Free will in Kingston

Went to the Kingston Philosophy Cafe last night for a very interesting talk by Roger Jennings on Free Will.

Two things stayed with me:
1. is it possible to imagine how one would act if one was convinced that there was no free will and every action was predetermined? (I can’t imagine that.)
2. Is there a difference between having free will, and believing that you have free will? (it’s possible to conceive of situations in which you thought you had, but actually didn’t, or in which you did, but did not realise you had.) It is of course one of those questions, as I think Anthony Flew said of the existence of God, that you can neither prove nor disprove, because it makes no actual difference (that we can perceive) to life on earth. There is no generally accepted evidence either way.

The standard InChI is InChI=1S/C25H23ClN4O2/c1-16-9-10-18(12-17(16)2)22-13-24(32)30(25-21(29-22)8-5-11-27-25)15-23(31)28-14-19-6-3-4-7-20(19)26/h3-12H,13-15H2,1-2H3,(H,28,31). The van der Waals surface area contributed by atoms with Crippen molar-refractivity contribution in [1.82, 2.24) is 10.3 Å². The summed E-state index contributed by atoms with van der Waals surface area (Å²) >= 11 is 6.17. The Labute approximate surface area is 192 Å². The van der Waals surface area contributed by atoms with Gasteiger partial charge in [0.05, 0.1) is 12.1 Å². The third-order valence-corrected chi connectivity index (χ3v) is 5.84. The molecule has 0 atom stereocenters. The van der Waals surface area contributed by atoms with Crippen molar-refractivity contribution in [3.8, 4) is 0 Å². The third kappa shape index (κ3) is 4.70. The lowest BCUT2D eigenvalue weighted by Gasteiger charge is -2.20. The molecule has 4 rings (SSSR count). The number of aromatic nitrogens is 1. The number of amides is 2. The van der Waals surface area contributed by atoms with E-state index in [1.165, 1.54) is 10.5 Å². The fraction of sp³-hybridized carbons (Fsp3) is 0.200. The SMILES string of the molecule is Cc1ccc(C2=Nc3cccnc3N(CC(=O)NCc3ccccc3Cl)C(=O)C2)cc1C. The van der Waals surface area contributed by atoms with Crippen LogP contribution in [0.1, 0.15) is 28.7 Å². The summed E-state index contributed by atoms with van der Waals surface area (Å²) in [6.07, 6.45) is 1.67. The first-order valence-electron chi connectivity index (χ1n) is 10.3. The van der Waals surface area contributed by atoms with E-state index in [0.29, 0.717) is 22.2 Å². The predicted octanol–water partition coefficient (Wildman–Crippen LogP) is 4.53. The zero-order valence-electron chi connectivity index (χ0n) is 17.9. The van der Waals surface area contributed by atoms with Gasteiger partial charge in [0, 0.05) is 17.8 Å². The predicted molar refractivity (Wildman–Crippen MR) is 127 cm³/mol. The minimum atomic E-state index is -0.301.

Roger quoted from a book by Julian Baggini:”Thinking about the freedom of the artist should change how we see the free will of everyone…. to be free is to be able to generate highly personal outputs from the inputs of nature, nurture and society, not to be free from their influences, able to create from nothing…”. I hadn’t seen it this way before: struggling with my own artistic practice, I was beginning to see art as a kind of monstrous egotism the artist imposes on society. (I have taken this photograph or created this image, now you must look at it…). If you see it as the exercise or even the evidence of free will, it sounds a lot better!

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